The Tokyo Stock Exchange’s benchmark 225-issue Nikkei average briefly slipped below 16,000 for the first time in almost a year on Wednesday morning.

The Nikkei finished at 16,044.44, down 274.29 points Wednesday. The broader Topix index of all first section issues fell 14.91 points to 1,504.93, after slipping below 1,500 for the first time in seven months.

The Nikkei last slipped below 16,000 on May 31, 1999, when it hit 15,901.80 before closing at 16,111.65. It slipped to a low of 15,876.34 in early trading Wednesday.

The fact that the yen remained high against the dollar also encouraged investors to sell shares of export-oriented companies.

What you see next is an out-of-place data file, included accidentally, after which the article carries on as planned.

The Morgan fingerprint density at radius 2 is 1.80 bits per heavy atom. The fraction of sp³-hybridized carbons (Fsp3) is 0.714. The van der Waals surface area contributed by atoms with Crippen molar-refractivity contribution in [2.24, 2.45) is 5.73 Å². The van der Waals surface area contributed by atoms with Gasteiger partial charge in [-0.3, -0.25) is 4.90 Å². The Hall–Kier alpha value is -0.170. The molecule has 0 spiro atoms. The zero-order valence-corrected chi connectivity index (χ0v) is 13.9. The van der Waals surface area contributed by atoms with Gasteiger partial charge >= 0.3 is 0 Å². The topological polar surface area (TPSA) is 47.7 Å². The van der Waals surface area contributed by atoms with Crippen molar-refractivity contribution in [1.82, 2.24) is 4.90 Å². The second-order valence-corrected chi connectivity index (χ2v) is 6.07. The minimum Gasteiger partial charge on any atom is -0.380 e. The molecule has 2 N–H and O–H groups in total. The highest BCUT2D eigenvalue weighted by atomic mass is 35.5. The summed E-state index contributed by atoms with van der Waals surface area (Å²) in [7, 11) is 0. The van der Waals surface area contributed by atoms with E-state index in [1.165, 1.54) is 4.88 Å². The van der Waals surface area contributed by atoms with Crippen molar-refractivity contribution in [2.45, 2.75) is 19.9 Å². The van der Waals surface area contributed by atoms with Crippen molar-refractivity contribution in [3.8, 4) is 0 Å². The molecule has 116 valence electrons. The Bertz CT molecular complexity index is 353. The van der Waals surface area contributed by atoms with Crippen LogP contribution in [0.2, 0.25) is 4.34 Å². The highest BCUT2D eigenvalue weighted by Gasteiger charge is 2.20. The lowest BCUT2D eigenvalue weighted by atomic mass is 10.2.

The yen was trading at 106.55-58 at noon.

An investment information manager at Nomura Securities Co. attributed the downtrend in Tokyo share prices to the continuing fall in New York’s Nasdaq composite index. The technology-heavy Nasdaq plunged 199.66 points to hit this year’s closing low of 3,164.55 overnight. The manager said fears are growing that the index may slip below 3,000.

“Tokyo stock prices will suffer heavy damage if the Nasdaq slips below that crucial line,” he said.

Government officials, however, tried to downplay the stock plunge. The economy “is continuing to improve gradually, and there are no changes in the economic fundamentals that would invite a fall in share prices,” said Chief Cabinet Secretary Mikio Aoki.